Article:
Our national defense is in jeopardy, argues DMS faculty member Kendall Hoyt, due to a decline in the success of the U.S. vaccine industry. During the 20th century, many diseases—from polio to smallpox—were felled by vaccines. But in the 21st, we've been unable to develop agents against either natural scourges like SARS or bioweapons like anthrax.
When a Dartmouth medical student picked Antarctica as the place to serve one of his elective rotations, he was consigning himself to seven weeks of ice, snow, and cold. But he came away with warm feelings for those who work at the far end of the Earth.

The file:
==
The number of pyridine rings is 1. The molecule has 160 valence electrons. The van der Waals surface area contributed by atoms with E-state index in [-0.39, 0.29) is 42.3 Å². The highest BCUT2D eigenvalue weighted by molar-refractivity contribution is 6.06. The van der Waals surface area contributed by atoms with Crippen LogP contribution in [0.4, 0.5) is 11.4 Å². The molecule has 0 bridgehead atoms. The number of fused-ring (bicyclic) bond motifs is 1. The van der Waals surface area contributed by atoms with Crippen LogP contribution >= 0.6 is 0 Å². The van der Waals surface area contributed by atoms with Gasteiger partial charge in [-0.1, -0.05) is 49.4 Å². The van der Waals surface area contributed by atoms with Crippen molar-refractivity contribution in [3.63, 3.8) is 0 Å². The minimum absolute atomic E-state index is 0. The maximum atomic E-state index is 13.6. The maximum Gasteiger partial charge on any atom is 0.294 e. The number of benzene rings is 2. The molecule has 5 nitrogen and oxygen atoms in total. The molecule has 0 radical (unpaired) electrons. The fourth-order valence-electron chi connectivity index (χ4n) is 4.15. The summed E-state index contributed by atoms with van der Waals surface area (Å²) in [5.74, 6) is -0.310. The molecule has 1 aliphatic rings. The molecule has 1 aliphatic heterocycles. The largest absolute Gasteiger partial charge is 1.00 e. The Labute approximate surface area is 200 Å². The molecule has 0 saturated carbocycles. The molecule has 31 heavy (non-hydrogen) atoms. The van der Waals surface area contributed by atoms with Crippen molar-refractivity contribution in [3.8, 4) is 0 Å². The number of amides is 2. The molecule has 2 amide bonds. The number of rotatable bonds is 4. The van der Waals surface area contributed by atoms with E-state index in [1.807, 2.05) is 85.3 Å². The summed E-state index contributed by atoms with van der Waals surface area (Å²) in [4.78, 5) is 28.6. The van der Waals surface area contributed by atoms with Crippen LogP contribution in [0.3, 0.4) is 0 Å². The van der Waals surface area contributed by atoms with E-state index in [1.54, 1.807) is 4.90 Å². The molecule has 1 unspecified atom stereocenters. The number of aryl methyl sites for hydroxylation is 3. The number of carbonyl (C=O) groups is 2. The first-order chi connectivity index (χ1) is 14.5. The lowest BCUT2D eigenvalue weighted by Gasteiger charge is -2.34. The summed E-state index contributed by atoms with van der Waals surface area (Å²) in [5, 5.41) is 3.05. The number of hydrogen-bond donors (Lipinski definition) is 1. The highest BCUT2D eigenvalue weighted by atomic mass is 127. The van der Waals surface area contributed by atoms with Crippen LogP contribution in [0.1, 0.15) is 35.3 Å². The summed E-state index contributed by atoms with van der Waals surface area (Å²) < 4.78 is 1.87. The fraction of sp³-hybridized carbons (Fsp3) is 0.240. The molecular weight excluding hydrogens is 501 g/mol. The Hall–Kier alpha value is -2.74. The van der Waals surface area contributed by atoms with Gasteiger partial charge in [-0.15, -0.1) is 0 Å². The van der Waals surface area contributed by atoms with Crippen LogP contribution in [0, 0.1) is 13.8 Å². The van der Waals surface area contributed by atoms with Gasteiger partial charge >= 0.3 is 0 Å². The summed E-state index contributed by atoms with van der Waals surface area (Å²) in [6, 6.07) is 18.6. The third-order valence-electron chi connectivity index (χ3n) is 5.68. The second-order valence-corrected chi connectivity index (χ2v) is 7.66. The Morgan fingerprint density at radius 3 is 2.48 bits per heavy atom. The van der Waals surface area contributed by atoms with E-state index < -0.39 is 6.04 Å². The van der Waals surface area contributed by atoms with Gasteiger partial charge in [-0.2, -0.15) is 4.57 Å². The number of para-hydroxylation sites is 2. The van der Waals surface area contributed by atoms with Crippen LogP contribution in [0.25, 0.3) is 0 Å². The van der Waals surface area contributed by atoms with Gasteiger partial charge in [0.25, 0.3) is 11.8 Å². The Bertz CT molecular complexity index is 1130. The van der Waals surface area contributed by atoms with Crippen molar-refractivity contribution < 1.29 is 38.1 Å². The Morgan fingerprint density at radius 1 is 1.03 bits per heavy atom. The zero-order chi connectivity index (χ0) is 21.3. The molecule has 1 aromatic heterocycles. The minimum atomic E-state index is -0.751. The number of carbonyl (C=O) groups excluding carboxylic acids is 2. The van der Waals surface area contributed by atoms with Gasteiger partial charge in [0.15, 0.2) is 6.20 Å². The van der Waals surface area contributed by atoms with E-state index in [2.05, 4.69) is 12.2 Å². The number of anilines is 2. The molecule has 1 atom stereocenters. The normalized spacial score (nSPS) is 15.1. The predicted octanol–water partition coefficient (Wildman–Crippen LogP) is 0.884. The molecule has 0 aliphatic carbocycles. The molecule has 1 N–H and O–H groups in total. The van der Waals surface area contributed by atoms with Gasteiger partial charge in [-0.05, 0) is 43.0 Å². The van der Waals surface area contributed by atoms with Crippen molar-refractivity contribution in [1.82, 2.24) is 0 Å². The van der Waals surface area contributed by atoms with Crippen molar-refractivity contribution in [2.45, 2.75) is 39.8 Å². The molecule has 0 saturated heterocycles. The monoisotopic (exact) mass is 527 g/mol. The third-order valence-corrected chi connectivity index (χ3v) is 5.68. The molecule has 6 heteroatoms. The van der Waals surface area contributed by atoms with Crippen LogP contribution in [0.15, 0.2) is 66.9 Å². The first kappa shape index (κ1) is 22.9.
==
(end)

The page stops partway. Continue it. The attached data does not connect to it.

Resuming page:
Launching a research career in the biomedical sciences takes more than just the right degrees and training. To become successful, young scientists must also land at a supportive institution, get guidance from a savvy mentor, and find what some call the "fire in the belly." At DMS, several new initiatives are helping junior researchers learn to soar scientifically.